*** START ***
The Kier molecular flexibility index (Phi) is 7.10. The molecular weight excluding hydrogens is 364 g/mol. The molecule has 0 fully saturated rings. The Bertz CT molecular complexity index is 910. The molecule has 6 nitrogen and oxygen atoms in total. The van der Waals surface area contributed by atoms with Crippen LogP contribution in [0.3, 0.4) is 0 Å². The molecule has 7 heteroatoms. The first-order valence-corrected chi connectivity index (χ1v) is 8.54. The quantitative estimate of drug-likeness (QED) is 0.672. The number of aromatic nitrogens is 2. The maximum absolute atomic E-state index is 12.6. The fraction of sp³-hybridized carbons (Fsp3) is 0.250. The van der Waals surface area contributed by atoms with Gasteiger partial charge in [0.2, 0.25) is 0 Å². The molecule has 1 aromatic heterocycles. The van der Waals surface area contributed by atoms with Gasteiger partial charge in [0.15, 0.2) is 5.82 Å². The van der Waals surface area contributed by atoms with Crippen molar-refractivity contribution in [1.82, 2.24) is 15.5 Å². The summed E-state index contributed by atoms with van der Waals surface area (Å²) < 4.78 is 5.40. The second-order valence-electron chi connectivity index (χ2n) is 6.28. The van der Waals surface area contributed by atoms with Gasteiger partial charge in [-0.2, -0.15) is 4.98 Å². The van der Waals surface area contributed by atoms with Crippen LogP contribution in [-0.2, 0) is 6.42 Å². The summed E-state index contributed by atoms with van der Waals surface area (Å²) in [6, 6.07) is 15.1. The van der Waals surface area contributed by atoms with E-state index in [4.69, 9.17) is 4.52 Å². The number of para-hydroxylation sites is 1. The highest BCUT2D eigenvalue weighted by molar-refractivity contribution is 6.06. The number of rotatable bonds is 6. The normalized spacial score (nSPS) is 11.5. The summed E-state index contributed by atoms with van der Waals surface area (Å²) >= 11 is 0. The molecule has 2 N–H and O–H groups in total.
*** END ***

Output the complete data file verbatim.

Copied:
The Kier molecular flexibility index (Phi) is 7.10. The molecular weight excluding hydrogens is 364 g/mol. The molecule has 0 fully saturated rings. The Bertz CT molecular complexity index is 910. The molecule has 6 nitrogen and oxygen atoms in total. The van der Waals surface area contributed by atoms with Crippen LogP contribution in [0.3, 0.4) is 0 Å². The molecule has 7 heteroatoms. The first-order valence-corrected chi connectivity index (χ1v) is 8.54. The quantitative estimate of drug-likeness (QED) is 0.672. The number of aromatic nitrogens is 2. The maximum absolute atomic E-state index is 12.6. The fraction of sp³-hybridized carbons (Fsp3) is 0.250. The van der Waals surface area contributed by atoms with Gasteiger partial charge in [0.2, 0.25) is 0 Å². The molecule has 1 aromatic heterocycles. The van der Waals surface area contributed by atoms with Gasteiger partial charge in [0.15, 0.2) is 5.82 Å². The van der Waals surface area contributed by atoms with Crippen molar-refractivity contribution in [1.82, 2.24) is 15.5 Å². The summed E-state index contributed by atoms with van der Waals surface area (Å²) < 4.78 is 5.40. The second-order valence-electron chi connectivity index (χ2n) is 6.28. The van der Waals surface area contributed by atoms with Gasteiger partial charge in [-0.2, -0.15) is 4.98 Å². The van der Waals surface area contributed by atoms with Crippen LogP contribution in [-0.2, 0) is 6.42 Å². The summed E-state index contributed by atoms with van der Waals surface area (Å²) in [6, 6.07) is 15.1. The van der Waals surface area contributed by atoms with E-state index in [4.69, 9.17) is 4.52 Å². The number of para-hydroxylation sites is 1. The highest BCUT2D eigenvalue weighted by molar-refractivity contribution is 6.06. The number of rotatable bonds is 6. The normalized spacial score (nSPS) is 11.5. The summed E-state index contributed by atoms with van der Waals surface area (Å²) >= 11 is 0. The molecule has 2 N–H and O–H groups in total.